“Pizza” with Pride: Being a Beginner Skier at CC

Written by Melanie Mandell

“If you’re going to school in Colorado, you must ski, right?” This is a question I’ve been asked by virtually everyone that has ever skied or knows that Colorado is a great place to ski. While this past winter was my first ski season, I definitely think that learning to ski in the Colorado College environment is quite different from the typical beginner skier experience.

(From left to right) First-years Madison Wilkinson, Jordan Averill, Alexa Hoffman, Melanie Mandell, Teddy Crimmins, and Inna Oh pose for a photo at the top of the mountain. Photo Courtesy of Melanie Mandell

To start, almost all of the people I’ve met at CC have been skiing since they could stand, have graduated from ski school, and have spent a majority of their winter and spring breaks skiing. I’ve also met a few ski racers and even a certified ski instructor. One could see how knowing absolutely nothing about skiing while being surrounded by so many experienced people would create a lot of pressure to learn well and to learn fast, whether or not this pressure actually exists.

Before I found other beginner skiers to “shred the greens” with, I was trying to keep up with my more experienced friends as best as I could. Failing in this endeavor, I felt like a burden, and these attempts to play catch-up led to some unfortunate falls and even a rather embarrassing run-in with the ski patrol after I took a wrong turn and accidentally ended up on a black diamond. It was then that I realized that learning to ski isn’t something I can rush just to be able to hang out with my friends.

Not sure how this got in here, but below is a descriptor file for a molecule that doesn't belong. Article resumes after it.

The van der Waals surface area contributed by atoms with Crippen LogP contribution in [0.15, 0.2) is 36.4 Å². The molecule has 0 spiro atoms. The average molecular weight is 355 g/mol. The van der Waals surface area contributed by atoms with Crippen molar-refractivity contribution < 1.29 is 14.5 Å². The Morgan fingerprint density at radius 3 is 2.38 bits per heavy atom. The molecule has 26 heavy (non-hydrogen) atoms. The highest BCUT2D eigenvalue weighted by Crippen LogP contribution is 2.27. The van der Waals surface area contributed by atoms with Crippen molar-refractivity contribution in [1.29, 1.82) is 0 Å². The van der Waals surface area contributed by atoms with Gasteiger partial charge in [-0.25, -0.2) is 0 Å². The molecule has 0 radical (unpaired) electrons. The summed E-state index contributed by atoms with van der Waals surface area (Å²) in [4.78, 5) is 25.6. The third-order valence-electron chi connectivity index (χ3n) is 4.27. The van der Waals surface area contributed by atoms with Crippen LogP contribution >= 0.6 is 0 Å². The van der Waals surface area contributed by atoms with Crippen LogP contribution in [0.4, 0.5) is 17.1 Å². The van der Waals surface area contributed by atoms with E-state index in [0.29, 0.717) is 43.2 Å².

As soon as I decided to take skiing at my own pace, my experience became much more relaxed and enjoyable. I made new friends who also had no idea what they were doing, and we were able to navigate the green runs together and make learning to ski fun instead of absolutely terrifying.

Though I am incredibly grateful for all of my friends who spent time trying to teach me how to ski, it was difficult to learn in front of them without feeling like an idiot or feeling that I was wasting their time that could have been spent on harder runs, rather than watching me struggle down easy hills.

Jordan Averill, a beginner skier, heads down the main run at Crested Butte Ski Area. Photo Courtesy of Melanie Mandell

Although I would say that I am absolutely still a beginner, I do have some words of wisdom for those trying to get into skiing at CC, despite the intimidating culture: Learn from my mistakes and don’t push yourself too fast to keep up with your friends; make new friends so you have people to bond with over your endless wipeouts and  “pizza”-ing down any hill that has a slight downslope. At the same time, don’t be afraid to get out there and bomb it down a few hills, just to get a feel for it. Additionally, if you have the funds for it, invest in a ski lesson. Even just one group lesson with an experienced professional will give you so much more confidence. Lastly, buying season rental skis is also a great way to save money and motivate yourself to actually get out there and ski.

I will never forget the first time I went to Breckenridge Ski Resort and saw all of the people speeding down the main run; I thought I was never going to be able to ski and would undoubtedly break my leg or somehow hurt myself. After one season of skiing, however, I’ve discovered the best places for beginners and made so much progress. I can’t wait to continue improving next season; maybe I’ll even do a few blue runs.



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